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Infertility Is...Something You Can't Be Prepared for Emotionally
a blog by Fran Meadows, April 27, 2013
Infertility, I have to admit, is nothing that crossed my mind in my early twenties. Which club or hangout to go to was more the focus for me. In your early twenties you are more carefree and not thinking of having children. In your mid to late twenties when things change in only a few years' time, you have a different focus. When infertility hits after you finally settle down with the right person and you are prepared to start a family, it can be confusing. Infertility is something you cannot be prepared for emotionally.
We all dream about the perfect wedding and, yes, we are prepared that it will be a stressful day but we overcome that fear when in the presence of family and friends. When it comes to the honeymoon, we immediately have thoughts of a romantic evening where you (hopefully) conceived your child. For some this is reality. For others it might not be so easy; not like a fairy tale or happy ending in a movie.
Infertility is something that hits hard - you never planned to be part of "the club". The treatment part eventually sinks in with decisions to be made. When you add fertility drugs and hormones to the mix you have no idea how it will affect you. We read the warning labels, which are scary, but until we are deep into the journey we cannot understand the emotions that will come on until they hit us month after month. A women's body is prepared for the monthly friend, some cramps, PMS and for some more grueling pain with other medical diagnoses. Do we fully understand how our life will be turned upside down with infertility emotions? No...no...no!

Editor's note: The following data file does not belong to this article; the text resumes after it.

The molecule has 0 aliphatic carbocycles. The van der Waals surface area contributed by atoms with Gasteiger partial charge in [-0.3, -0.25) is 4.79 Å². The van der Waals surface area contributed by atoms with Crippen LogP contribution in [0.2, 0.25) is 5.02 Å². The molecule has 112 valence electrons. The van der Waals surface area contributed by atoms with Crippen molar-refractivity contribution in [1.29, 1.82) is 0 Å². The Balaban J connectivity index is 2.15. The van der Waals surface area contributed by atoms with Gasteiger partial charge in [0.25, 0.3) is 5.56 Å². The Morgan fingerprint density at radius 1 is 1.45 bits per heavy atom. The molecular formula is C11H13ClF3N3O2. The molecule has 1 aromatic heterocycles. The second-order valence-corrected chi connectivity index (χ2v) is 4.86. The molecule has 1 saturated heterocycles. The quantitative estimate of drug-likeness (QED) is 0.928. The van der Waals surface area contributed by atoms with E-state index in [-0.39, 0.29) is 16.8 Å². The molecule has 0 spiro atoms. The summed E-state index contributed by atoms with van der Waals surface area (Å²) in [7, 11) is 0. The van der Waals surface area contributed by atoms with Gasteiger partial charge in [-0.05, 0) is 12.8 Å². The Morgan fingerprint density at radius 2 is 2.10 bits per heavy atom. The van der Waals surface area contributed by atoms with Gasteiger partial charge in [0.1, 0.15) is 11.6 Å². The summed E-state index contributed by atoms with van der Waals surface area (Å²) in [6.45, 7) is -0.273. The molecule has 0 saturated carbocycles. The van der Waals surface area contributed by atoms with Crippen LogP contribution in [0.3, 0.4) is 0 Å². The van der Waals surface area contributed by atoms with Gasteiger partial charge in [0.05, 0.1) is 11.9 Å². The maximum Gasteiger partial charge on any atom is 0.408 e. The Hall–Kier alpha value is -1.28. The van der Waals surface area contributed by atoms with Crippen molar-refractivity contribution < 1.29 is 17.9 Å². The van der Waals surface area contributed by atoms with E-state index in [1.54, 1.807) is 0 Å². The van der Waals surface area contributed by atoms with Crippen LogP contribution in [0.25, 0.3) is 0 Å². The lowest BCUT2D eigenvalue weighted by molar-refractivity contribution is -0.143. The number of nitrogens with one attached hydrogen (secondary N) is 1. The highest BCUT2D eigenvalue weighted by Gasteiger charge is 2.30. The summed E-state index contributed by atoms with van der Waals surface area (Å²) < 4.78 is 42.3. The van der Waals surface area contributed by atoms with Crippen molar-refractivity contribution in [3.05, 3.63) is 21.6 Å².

Infertility can take a toll on your marriage leaving more stress and added emotions to the journey. A good cry never hurt but when you cry over nothing or over all those somethings, you start to realize how much of an emotional toll it can take on you. As a couple it can be hard to stay grounded without bumping heads when it’s time to make an important treatment decision. Men and women express emotions differently. Men express themselves in different ways and when the woman cries they don't fully understand. During my journey, I shed a lot of tears that came with a lot of pain thinking I was less of a woman, not able to conceive a child. These thoughts and emotions become the new normal.
Infertility is something we need to talk about, so others can stress their emotions.
Infertility is something that never leaves you no matter of the outcome.
Your emotions need to come out and not be bottled up. Find the necessary support from an online infertility support group or in-person support group, confide in a family member or friend, seek out extra therapy, communicate with your partner, write or blog to your story with others and most importantly openly communicate with your doctors about medical and emotional concerns.
Emotions are unpredictable but know that there is support within the community that can assist in your journey. Once you open up you will see how others will relate and open up too. Breaking the silence and sharing your story with the emotions surrounding infertility will open a door to continue raising awareness for the disease that can affect you emotionally and physically. You might not have been prepared for the infertility journey but your inner strength will find a way to break through.